Feb 06 2008

Obama Edges Clinton In Delegates, Democrats Rudderless

Published by at 9:18 am under 2008 Elections,All General Discussions

Clinton won the big states, but the proportional allocation of delegates allowed Obama to take the delegate lead from her anyway:

In a surprise twist after a chaotic Super Tuesday, Sen. Barack Obama (D-Ill.) passed Sen. Hillary Rodham Clinton (D-N.Y.) in network tallies of the number of delegates the candidates racked up last night.

Clinton was portrayed in many news accounts as the night’s big winner, but Obama’s campaign says he wound up with a higher total where it really counts — the delegates who will choose the party’s nominee at this summer’s Democratic convention.

With the delegate count still under way, NBC News said Obama appears to have won around 840 delegates in yesterday’s contests, while Clinton earned about 830 — “give or take a few,” Tim Russert, the network’s Washington bureau chief, said on the “Today” show.

Clinton will use those “Super Delegates” the Democrat party machine holds onto so they can take control from the people when needed to claim she still has the lead. But if you look at delegates selected from primaries and caucuses alone – the voice of the people – she is in a fight for her life.

The democrats may be able to do for the presidential race in 2008 what they did for the last Congress on Iraq – screw up royally. Iraq is a running success and the Dem Congress has less public support than the evil President George Bush. The left has a battle royale raging (while the GOP battle is over, just some aren’t ready to admit their defeat – again). I bet this one goes to convention and back room deals with the Super Delegates (which is another word for Congressional bribes for pet projects).

You can’t have two captains leading anything, so the dems will struggle for months all the while moving more and more left to hold their hyper-partisan base in line. Truly and unexpected gift to the staggering GOP.

5 responses so far

5 Responses to “Obama Edges Clinton In Delegates, Democrats Rudderless”

  1. crosspatch says:

    The Dems are being torn because they are still allowing independents to vote in their primary. So their primary isn’t a reflection of what Democrats think or want, it is a reflection of what the population in general wants.

    Take California (cue the Propellerheads) … Twice as many Democrat ballots cast as Republican … BUT … the Democrat primary was open to independents, the Republican primary was closed to only Republicans.
    The “open” primary is how the Dems are keeping their party from being pulled too far out to left field. The Republicans are rejecting being pulled too far right on their own.

  2. lurker9876 says:

    If Clinton and Obama end up being on the same ticket, will that increase the odds of a WH win?

  3. MerlinOS2 says:


    Please read the exit polls. In all the primaries closed open or drunk caucus they all self identify with about 2 % opposite party crossover and on average 18% independents.

    Every ‘closed ‘ primary has a cut off date for eligibility and it is a simple matter of changing registration to participate.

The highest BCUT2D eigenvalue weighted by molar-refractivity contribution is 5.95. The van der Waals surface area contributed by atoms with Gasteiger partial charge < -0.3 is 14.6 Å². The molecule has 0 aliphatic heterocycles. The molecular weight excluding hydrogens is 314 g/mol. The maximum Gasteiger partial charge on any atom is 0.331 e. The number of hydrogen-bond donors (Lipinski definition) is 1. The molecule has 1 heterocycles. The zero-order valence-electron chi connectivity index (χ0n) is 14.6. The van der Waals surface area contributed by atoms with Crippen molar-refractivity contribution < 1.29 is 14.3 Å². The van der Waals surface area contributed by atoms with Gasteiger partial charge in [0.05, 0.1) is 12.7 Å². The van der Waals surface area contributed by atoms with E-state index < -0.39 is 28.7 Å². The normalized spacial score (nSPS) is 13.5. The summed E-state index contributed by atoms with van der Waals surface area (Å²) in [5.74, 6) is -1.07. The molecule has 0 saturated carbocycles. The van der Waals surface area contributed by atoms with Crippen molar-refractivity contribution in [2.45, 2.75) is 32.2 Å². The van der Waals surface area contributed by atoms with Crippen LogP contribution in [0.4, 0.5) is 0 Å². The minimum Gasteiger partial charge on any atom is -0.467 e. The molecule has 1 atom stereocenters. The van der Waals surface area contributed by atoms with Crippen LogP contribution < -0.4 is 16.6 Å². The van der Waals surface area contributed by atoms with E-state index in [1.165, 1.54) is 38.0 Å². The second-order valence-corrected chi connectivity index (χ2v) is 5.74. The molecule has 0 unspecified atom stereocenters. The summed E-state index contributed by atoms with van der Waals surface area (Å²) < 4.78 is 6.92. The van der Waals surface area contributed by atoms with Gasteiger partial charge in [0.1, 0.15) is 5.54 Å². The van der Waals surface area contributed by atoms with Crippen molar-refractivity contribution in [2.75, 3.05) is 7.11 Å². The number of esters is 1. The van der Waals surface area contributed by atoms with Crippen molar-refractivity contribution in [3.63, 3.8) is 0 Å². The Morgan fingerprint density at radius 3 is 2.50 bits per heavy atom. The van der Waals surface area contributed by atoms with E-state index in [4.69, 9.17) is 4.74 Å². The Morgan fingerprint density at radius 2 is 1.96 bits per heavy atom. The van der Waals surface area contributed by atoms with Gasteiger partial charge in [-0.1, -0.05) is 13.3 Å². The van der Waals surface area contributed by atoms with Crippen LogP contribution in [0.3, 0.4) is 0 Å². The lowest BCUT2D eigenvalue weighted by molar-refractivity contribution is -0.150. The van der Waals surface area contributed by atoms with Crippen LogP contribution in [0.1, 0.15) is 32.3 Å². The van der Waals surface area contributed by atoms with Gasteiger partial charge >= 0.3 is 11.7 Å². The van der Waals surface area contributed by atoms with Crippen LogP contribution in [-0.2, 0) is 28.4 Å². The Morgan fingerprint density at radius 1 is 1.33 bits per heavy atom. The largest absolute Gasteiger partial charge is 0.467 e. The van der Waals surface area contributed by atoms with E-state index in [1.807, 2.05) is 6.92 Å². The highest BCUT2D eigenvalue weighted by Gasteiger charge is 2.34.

The data is there if you only choose to see it.

  4. MerlinOS2 says:

    As to the number of party voters, that is simply the first black / first woman historic cat fight providing an interest to participate above historic norms with Obama attracting a group of new young voters in the 18-24 bracket per the exit polls, but even they are not in that great of numbers. It is the simple political food fight causing the rise in numbers and likely will have no correlation to the general since they are coming out of an existing voter base.

    With our lackluster field and discontent they also smell a little blood on the water.

    But in Fl for example we had more rep than dem turnout.

    The highest bias was where Bill fired up racial overtones to the SC primary. Most others you are seeing are not really all that far from historic norms if you compare them and they are of course comparing them to 2004 when Kerry had very low turnout for primaries to give the maximum differential.

  5. wiley says:

    You’re dreaming if you think the tight dem race will hurt them in Nov. If HRC squeeks out the winner, Obama will surely be the #2. If Obama forges ahead, it’s uncertain who his #2 would be, but not likely HRC (and her high negatives), unless it was the only way he could garner enough delegates to secure the nomination. In any case, the dems will be united, and with Obama assured to be on the ticket, fully energized. I would expect to see the highest ever turnout (by far) of young voters, unfortunately overwhelmingly for the dems, and they’ll get plenty of independents, too.

    With Obama at the top, the old, cranky McCain will be crushed. If it’s HRC, McCain’s slim hope is to have the conservative base behind him, but his past indicates he would rather poke them (us) in the eye. Let’s see how he does at the CPAC.
    (I hate saying this, but … the GOP’s/McCain’s best chance is if another world event happens that places national security front & center for everyone … the closer to Nov the better.)